Who do you think will win SURFER’s Hot 100 this year?

John John, for sure. Even when I won two Tour events and a few Primes, they still gave it to him [laughs]. Now that I had my worst year, I know they won’t give it to me. And you can tell them I said that, too [laughs].

  • Parker

    I’ve always wished I could hear Gabriel actually speak his mind so I’m glad you guys gave him this opportunity. He’s definitely one of the most exciting guys to watch in the water and I bet there’s a lot more personality there than we get to seen since he’s still getting the hang of English.

  • ivan

    Nice job Gabriel. Just the fact that there are apologies show that you (and Julian) are maturing into better people. Keep entertaining us and good luck this year!!!

  • Sam

    another brazilian. another druggy idiot kid.

    • Nobru

      Hey Sam you are the idiot here shut the fuck up!

    • Duck

      It never takes much for the first kid to show up and post his usual crap. Sam, time to bad, school tomorrow morning, sonny.

    • Hate Sam

      Sam , you are such an idiot why dont you by the Clippers .

    • edu

      Oh! I can assure that you are not better than my two Brazilian little kids, San. What to do? If even in an advanced country like the U.S. there is room for thoughts and behavior like yours, why my always incompetent country can’t have. Keep your garbage with you, man. Don’t spread!

    • André Fraga

      and you are a jealous american!

  • Borat Sagiyev

    Unlike all other Brazilians on tour, past and present, Medina is the 1st Brazzo that has a great style to his surfing and is actually worth watching even outside of the contest scene. He doesnt have any of those subtle weird movements of the other Brazos, i.e. Neco Padaratz, Fabio Gouvia, etc. Those guys were contest machines, but you’d never try and imitate their styles…weird head snaps, claims, wide stances…go Medina. The fact that most Brazos come from dirt poor backgrounds is actually nice too, they are not spoiled kids living on the beach (e.g., coffin bros inc.) that had resources to offset talent and allow them to be pro surfers.

    • James B

      Yeah, right…. Fabio Gouveia´s surfing was always compared to Tom Curren, as Fabio has a great, great style. So, could you please try to hold your biased POV?

    • luca

      Gouveia? Are you fucking kidding me? The guy that Tom Curren himself admired for his style?

      Dude, shut the fuck up.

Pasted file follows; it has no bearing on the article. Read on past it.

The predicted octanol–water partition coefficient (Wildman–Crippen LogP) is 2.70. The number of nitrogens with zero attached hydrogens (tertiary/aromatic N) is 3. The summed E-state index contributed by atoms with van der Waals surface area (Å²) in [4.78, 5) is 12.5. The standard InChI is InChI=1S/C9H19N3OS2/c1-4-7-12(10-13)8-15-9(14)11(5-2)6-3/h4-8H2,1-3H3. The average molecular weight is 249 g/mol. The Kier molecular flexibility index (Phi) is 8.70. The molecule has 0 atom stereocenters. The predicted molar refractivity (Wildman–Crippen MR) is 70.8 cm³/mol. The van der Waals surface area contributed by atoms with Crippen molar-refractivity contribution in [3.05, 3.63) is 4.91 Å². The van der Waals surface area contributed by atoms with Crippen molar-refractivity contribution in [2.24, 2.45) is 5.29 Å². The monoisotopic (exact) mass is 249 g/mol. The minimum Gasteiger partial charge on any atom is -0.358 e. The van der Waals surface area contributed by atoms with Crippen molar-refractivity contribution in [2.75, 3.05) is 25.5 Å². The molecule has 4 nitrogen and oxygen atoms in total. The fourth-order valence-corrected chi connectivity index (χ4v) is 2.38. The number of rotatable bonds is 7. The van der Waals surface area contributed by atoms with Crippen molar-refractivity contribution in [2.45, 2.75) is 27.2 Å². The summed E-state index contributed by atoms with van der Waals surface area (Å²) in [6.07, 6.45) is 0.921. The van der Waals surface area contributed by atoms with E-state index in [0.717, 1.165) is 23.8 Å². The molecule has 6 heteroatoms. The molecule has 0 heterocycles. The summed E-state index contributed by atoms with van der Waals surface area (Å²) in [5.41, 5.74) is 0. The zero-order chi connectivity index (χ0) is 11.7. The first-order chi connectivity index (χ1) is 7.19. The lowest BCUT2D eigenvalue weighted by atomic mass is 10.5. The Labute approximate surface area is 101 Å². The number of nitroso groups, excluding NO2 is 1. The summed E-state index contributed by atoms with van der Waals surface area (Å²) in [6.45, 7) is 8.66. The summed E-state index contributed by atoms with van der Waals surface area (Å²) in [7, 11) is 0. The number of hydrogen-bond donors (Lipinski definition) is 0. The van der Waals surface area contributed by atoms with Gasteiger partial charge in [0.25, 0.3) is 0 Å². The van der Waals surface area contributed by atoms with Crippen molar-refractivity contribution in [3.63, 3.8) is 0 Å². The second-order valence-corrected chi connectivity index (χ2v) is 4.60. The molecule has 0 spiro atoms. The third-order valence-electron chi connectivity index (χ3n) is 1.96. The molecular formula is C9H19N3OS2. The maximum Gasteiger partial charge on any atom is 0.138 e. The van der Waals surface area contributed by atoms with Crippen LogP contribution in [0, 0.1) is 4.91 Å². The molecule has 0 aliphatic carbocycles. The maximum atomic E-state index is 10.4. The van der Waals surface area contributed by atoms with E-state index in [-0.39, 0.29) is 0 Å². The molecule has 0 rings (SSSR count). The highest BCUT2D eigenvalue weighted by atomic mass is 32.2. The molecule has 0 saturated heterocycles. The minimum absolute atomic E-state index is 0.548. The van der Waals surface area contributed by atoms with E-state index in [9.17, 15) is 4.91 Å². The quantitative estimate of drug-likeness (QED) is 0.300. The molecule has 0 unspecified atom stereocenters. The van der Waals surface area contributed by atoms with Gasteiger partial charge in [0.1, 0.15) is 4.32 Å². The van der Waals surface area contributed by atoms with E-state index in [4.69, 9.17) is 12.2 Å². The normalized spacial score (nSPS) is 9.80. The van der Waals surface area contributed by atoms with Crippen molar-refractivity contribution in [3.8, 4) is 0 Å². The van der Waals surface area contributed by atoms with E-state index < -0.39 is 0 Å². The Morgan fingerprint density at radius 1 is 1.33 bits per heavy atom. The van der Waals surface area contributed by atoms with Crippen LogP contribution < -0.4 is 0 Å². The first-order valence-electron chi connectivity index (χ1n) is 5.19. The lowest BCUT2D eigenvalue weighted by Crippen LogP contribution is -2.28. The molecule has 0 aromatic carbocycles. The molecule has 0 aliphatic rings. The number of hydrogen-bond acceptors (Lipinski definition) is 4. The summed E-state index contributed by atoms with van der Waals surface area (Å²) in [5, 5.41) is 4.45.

• Jaco

      ‘they are not spoiled kids living on the beach (e.g., coffin bros inc.)’

      Spoilt or not, the coffin bros are up there thanks to their talent, douchebag.

      • Michael

        They are spoiled surf kids. Their parents bought then a beach front house near pipleline and surf coaches, trips all over the world, and hired photogs. They are NOT raw talent, but bought talent.

    • André Fraga

      never read so much nonsense in my life!

    • astoke

      I admit medina is a ridiculously good surfer but I’ve got absolutely no respect for him…he is the biggest kook in the lineup and I’ve personally seen him back paddle and burn more people then I can count out at pipe.

    • npamsterdam

      I think you are right when you say that the coffin bros inc. are a bit spoiled. everyone would want to live their lives; a house in hawaii, trips, everything. But that does not mean they do not have talent. Even if you surf all day every day, not everyone reaches their level of skills. Secondly: even if their talent would be ‘bought’, which is never the case, it is their skill level that matters most, and you can’t argue with the clips of them surfing rincon.

  • Mestre Los Cabos

    Good Luck Gabe! You don’t even sound like a rookie falando protugues 😉

  • gannysesh

    What if there was a portugese translator on the tour who translated the Brazilians’ post-heat interviews? I certainly wouldn’t mind it.

  • Tim

    Good interview, gave a different slice of Gabe. Well done

  • frothdog

    The brazilians, and even more so the saffas, have to overcome big odds and financial challenges just to get on the big stage. makes for humble and dedicated professionals, great interview, kids gonna be a world champ soon.

  • Tiago

    Congrats Gabriel! You are maturing as a person, as a surfer and as a competitor in a very interesting way. We can never forget how old you are and what most of us were doing at your age. Take it step by step, have fun, enjoy that great life that the world tour must be but also take the advantage of travelling and competing with different peolpe to understand yourself better and improve. Now that you are clearly a much better surfer, I only have two suggestions: when travelling, learn how to not feel lonely and learn how to cook… actually the latter might easily help you with the former.

  • Ricardo Bravo

    Parabéns Gabriel…!! We’re all very proud of you!

  • comment